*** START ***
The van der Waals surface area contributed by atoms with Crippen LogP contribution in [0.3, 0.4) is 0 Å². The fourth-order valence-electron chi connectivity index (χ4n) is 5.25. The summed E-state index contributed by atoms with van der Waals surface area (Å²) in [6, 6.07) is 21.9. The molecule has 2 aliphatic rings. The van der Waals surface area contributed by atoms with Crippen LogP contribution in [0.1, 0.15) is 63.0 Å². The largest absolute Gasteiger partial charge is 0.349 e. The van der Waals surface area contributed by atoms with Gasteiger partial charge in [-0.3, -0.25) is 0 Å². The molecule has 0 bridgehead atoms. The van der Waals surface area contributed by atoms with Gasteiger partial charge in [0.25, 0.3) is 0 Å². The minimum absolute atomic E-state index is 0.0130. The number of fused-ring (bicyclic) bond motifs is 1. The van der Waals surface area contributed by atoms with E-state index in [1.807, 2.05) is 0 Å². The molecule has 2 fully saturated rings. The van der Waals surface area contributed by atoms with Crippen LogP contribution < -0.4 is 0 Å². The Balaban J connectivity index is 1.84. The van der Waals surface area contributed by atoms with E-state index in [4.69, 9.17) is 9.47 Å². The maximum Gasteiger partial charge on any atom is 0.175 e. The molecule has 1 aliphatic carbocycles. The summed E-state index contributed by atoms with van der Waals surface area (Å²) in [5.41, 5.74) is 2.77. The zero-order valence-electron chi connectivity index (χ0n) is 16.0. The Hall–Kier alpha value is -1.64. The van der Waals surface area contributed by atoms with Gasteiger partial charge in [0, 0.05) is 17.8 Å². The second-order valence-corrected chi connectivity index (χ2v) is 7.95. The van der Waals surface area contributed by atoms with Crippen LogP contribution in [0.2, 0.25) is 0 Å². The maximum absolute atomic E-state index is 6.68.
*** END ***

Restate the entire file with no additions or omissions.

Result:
The van der Waals surface area contributed by atoms with Crippen LogP contribution in [0.3, 0.4) is 0 Å². The fourth-order valence-electron chi connectivity index (χ4n) is 5.25. The summed E-state index contributed by atoms with van der Waals surface area (Å²) in [6, 6.07) is 21.9. The molecule has 2 aliphatic rings. The van der Waals surface area contributed by atoms with Crippen LogP contribution in [0.1, 0.15) is 63.0 Å². The largest absolute Gasteiger partial charge is 0.349 e. The van der Waals surface area contributed by atoms with Gasteiger partial charge in [-0.3, -0.25) is 0 Å². The molecule has 0 bridgehead atoms. The van der Waals surface area contributed by atoms with Gasteiger partial charge in [0.25, 0.3) is 0 Å². The minimum absolute atomic E-state index is 0.0130. The number of fused-ring (bicyclic) bond motifs is 1. The van der Waals surface area contributed by atoms with E-state index in [1.807, 2.05) is 0 Å². The molecule has 2 fully saturated rings. The van der Waals surface area contributed by atoms with Crippen LogP contribution < -0.4 is 0 Å². The Balaban J connectivity index is 1.84. The van der Waals surface area contributed by atoms with E-state index in [4.69, 9.17) is 9.47 Å². The maximum Gasteiger partial charge on any atom is 0.175 e. The molecule has 1 aliphatic carbocycles. The summed E-state index contributed by atoms with van der Waals surface area (Å²) in [5.41, 5.74) is 2.77. The zero-order valence-electron chi connectivity index (χ0n) is 16.0. The Hall–Kier alpha value is -1.64. The van der Waals surface area contributed by atoms with Gasteiger partial charge in [0, 0.05) is 17.8 Å². The second-order valence-corrected chi connectivity index (χ2v) is 7.95. The van der Waals surface area contributed by atoms with Crippen LogP contribution in [0.2, 0.25) is 0 Å². The maximum absolute atomic E-state index is 6.68.